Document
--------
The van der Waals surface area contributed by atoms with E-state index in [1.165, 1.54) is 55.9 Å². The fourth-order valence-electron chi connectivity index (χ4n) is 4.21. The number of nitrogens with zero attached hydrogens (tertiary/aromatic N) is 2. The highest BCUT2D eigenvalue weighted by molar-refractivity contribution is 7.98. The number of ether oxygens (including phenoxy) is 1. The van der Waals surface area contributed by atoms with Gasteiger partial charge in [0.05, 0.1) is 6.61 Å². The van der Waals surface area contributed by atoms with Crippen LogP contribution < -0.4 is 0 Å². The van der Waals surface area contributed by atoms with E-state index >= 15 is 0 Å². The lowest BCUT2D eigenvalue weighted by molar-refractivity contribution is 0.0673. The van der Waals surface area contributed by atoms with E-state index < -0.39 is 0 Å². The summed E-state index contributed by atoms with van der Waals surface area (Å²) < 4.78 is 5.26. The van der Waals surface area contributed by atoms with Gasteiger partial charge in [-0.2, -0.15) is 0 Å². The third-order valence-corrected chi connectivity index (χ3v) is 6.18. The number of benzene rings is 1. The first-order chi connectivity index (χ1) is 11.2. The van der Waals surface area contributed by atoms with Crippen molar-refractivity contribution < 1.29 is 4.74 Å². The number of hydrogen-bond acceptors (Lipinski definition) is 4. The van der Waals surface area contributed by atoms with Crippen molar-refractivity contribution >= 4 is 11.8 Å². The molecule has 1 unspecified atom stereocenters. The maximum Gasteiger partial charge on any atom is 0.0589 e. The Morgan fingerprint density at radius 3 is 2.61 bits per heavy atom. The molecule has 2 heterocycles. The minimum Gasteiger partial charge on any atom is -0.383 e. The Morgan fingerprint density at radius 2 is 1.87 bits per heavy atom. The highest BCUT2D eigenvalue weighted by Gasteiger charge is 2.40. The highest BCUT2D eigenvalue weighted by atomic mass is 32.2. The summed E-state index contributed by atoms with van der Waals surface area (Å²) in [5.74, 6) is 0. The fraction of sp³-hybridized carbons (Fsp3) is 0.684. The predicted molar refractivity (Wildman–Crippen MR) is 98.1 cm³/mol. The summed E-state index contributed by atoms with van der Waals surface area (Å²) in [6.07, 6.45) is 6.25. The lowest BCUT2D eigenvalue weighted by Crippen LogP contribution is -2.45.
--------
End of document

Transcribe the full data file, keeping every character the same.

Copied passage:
The van der Waals surface area contributed by atoms with E-state index in [1.165, 1.54) is 55.9 Å². The fourth-order valence-electron chi connectivity index (χ4n) is 4.21. The number of nitrogens with zero attached hydrogens (tertiary/aromatic N) is 2. The highest BCUT2D eigenvalue weighted by molar-refractivity contribution is 7.98. The number of ether oxygens (including phenoxy) is 1. The van der Waals surface area contributed by atoms with Gasteiger partial charge in [0.05, 0.1) is 6.61 Å². The van der Waals surface area contributed by atoms with Crippen LogP contribution < -0.4 is 0 Å². The van der Waals surface area contributed by atoms with E-state index >= 15 is 0 Å². The lowest BCUT2D eigenvalue weighted by molar-refractivity contribution is 0.0673. The van der Waals surface area contributed by atoms with E-state index < -0.39 is 0 Å². The summed E-state index contributed by atoms with van der Waals surface area (Å²) < 4.78 is 5.26. The van der Waals surface area contributed by atoms with Gasteiger partial charge in [-0.2, -0.15) is 0 Å². The third-order valence-corrected chi connectivity index (χ3v) is 6.18. The number of benzene rings is 1. The first-order chi connectivity index (χ1) is 11.2. The van der Waals surface area contributed by atoms with Crippen molar-refractivity contribution < 1.29 is 4.74 Å². The number of hydrogen-bond acceptors (Lipinski definition) is 4. The van der Waals surface area contributed by atoms with Crippen molar-refractivity contribution >= 4 is 11.8 Å². The molecule has 1 unspecified atom stereocenters. The maximum Gasteiger partial charge on any atom is 0.0589 e. The Morgan fingerprint density at radius 3 is 2.61 bits per heavy atom. The molecule has 2 heterocycles. The minimum Gasteiger partial charge on any atom is -0.383 e. The Morgan fingerprint density at radius 2 is 1.87 bits per heavy atom. The highest BCUT2D eigenvalue weighted by Gasteiger charge is 2.40. The highest BCUT2D eigenvalue weighted by atomic mass is 32.2. The summed E-state index contributed by atoms with van der Waals surface area (Å²) in [5.74, 6) is 0. The fraction of sp³-hybridized carbons (Fsp3) is 0.684. The predicted molar refractivity (Wildman–Crippen MR) is 98.1 cm³/mol. The summed E-state index contributed by atoms with van der Waals surface area (Å²) in [6.07, 6.45) is 6.25. The lowest BCUT2D eigenvalue weighted by Crippen LogP contribution is -2.45.